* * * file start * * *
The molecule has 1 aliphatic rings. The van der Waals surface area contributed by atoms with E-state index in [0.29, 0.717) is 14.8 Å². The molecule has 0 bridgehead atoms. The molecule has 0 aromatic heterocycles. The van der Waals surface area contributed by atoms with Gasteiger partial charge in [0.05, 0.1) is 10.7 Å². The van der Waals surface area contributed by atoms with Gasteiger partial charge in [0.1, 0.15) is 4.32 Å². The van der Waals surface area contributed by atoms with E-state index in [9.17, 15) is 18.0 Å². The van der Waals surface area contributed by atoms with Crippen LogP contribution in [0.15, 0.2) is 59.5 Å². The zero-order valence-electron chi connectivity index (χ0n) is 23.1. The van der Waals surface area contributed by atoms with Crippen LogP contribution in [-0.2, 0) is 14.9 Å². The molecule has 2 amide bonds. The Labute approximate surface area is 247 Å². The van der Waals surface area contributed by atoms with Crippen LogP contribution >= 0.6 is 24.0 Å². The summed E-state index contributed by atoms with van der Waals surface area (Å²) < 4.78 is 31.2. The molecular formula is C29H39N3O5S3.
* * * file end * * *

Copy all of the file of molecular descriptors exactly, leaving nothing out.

The molecule has 1 aliphatic rings. The van der Waals surface area contributed by atoms with E-state index in [0.29, 0.717) is 14.8 Å². The molecule has 0 bridgehead atoms. The molecule has 0 aromatic heterocycles. The van der Waals surface area contributed by atoms with Gasteiger partial charge in [0.05, 0.1) is 10.7 Å². The van der Waals surface area contributed by atoms with Gasteiger partial charge in [0.1, 0.15) is 4.32 Å². The van der Waals surface area contributed by atoms with E-state index in [9.17, 15) is 18.0 Å². The van der Waals surface area contributed by atoms with Crippen LogP contribution in [0.15, 0.2) is 59.5 Å². The zero-order valence-electron chi connectivity index (χ0n) is 23.1. The van der Waals surface area contributed by atoms with Crippen LogP contribution in [-0.2, 0) is 14.9 Å². The molecule has 2 amide bonds. The Labute approximate surface area is 247 Å². The van der Waals surface area contributed by atoms with Crippen LogP contribution >= 0.6 is 24.0 Å². The summed E-state index contributed by atoms with van der Waals surface area (Å²) < 4.78 is 31.2. The molecular formula is C29H39N3O5S3.